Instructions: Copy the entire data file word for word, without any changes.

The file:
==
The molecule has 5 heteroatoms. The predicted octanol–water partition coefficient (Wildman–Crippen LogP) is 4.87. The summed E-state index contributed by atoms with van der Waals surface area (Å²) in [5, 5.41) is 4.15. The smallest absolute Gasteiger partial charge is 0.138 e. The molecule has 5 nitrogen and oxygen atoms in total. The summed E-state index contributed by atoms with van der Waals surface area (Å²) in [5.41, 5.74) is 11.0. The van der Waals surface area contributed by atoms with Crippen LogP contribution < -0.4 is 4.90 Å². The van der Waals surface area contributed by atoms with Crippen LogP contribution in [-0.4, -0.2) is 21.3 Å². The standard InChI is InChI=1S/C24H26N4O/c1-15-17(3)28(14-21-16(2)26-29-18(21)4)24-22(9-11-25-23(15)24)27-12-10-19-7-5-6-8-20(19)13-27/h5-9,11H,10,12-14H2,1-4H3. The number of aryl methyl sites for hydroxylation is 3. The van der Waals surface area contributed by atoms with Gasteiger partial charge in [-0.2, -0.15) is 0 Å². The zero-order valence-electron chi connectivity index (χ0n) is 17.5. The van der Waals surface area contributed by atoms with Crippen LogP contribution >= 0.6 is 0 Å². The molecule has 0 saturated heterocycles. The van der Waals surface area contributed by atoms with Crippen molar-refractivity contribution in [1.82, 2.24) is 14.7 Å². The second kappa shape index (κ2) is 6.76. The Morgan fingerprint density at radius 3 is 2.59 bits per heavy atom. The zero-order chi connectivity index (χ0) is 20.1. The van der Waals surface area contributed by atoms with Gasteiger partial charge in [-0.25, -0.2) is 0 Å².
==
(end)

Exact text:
The molecule has 5 heteroatoms. The predicted octanol–water partition coefficient (Wildman–Crippen LogP) is 4.87. The summed E-state index contributed by atoms with van der Waals surface area (Å²) in [5, 5.41) is 4.15. The smallest absolute Gasteiger partial charge is 0.138 e. The molecule has 5 nitrogen and oxygen atoms in total. The summed E-state index contributed by atoms with van der Waals surface area (Å²) in [5.41, 5.74) is 11.0. The van der Waals surface area contributed by atoms with Crippen LogP contribution < -0.4 is 4.90 Å². The van der Waals surface area contributed by atoms with Crippen LogP contribution in [-0.4, -0.2) is 21.3 Å². The standard InChI is InChI=1S/C24H26N4O/c1-15-17(3)28(14-21-16(2)26-29-18(21)4)24-22(9-11-25-23(15)24)27-12-10-19-7-5-6-8-20(19)13-27/h5-9,11H,10,12-14H2,1-4H3. The number of aryl methyl sites for hydroxylation is 3. The van der Waals surface area contributed by atoms with Gasteiger partial charge in [-0.2, -0.15) is 0 Å². The zero-order valence-electron chi connectivity index (χ0n) is 17.5. The van der Waals surface area contributed by atoms with Crippen LogP contribution >= 0.6 is 0 Å². The molecule has 0 saturated heterocycles. The van der Waals surface area contributed by atoms with Crippen molar-refractivity contribution in [1.82, 2.24) is 14.7 Å². The second kappa shape index (κ2) is 6.76. The Morgan fingerprint density at radius 3 is 2.59 bits per heavy atom. The zero-order chi connectivity index (χ0) is 20.1. The van der Waals surface area contributed by atoms with Gasteiger partial charge in [-0.25, -0.2) is 0 Å².